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Fuel Consumption Has Become the Number One Factor People Consider When Buying a New Car

We used to choose our cars based on their design, features, and reliability mostly but the steep increase in fuel prices has changed all that. According to a new study conducted by CarGurus in the UK, the number one factor that people consider when buying a new vehicle today is fuel consumption.
Fuel consumption has become the number one factor people consider when buying a new car 6 photos
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The high fuel prices have changed everything we knew and liked about cars. Forget about big engines and sporty performances. With current gas prices, every careless push of the accelerator pedal is as painful as cutting a toe to appease a barking dog. No wonder people change their behavior, and this starts with choosing their next ride.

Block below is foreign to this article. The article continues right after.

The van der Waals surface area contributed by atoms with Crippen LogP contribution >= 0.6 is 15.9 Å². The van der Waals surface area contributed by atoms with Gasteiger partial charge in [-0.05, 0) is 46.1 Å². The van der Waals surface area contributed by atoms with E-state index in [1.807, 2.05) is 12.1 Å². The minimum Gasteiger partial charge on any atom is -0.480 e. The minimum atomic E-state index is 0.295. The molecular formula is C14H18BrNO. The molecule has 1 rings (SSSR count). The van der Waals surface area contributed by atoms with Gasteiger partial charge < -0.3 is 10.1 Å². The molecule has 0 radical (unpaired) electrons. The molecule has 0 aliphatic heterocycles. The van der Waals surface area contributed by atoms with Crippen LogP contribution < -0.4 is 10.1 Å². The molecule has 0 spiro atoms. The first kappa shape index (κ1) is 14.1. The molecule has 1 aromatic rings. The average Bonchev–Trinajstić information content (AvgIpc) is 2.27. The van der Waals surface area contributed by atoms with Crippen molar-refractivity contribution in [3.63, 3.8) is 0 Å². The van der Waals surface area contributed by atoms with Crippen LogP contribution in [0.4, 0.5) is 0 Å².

According to a CarGurus study, 57% of UK car buyers consider fuel consumption the most important factor when considering their next vehicle purchase. Fuel consumption has relegated reliability (55%) to second on the list after seeing a huge jump from 47% before fuel price rises.

The economic factor keeps influencing people’s decisions even beyond that. The number three factor used to be the design/style of the car (30%), but this has fallen to 20%, being superseded by the road tax (25%). This used to be the sixth on the list when buying a new car.

People have even started to compromise on safety features just to make ends meet. Although the safety/NCAP rating has gone up one position to the fourth, its importance actually shrank from 22% to 21%. Almost a quarter (23%) of respondents indicated that they would have bought a more economical car if fuel had been as expensive as it is today and nearly one in ten (8%) said they would have either purchased an EV or nothing at all.

Even with their current vehicles, people started to drive less to save money. Nearly half (47%) said they were avoiding unnecessary car journeys, with 37% choosing to walk more often, 18% using public transport, and 12% cycling. In total, UK car owners are driving an average of 17.8 miles fewer per week than they were before the fuel price rises, the equivalent of removing 564-million miles worth of journeys or 86,809 cars from the UK’s roads.


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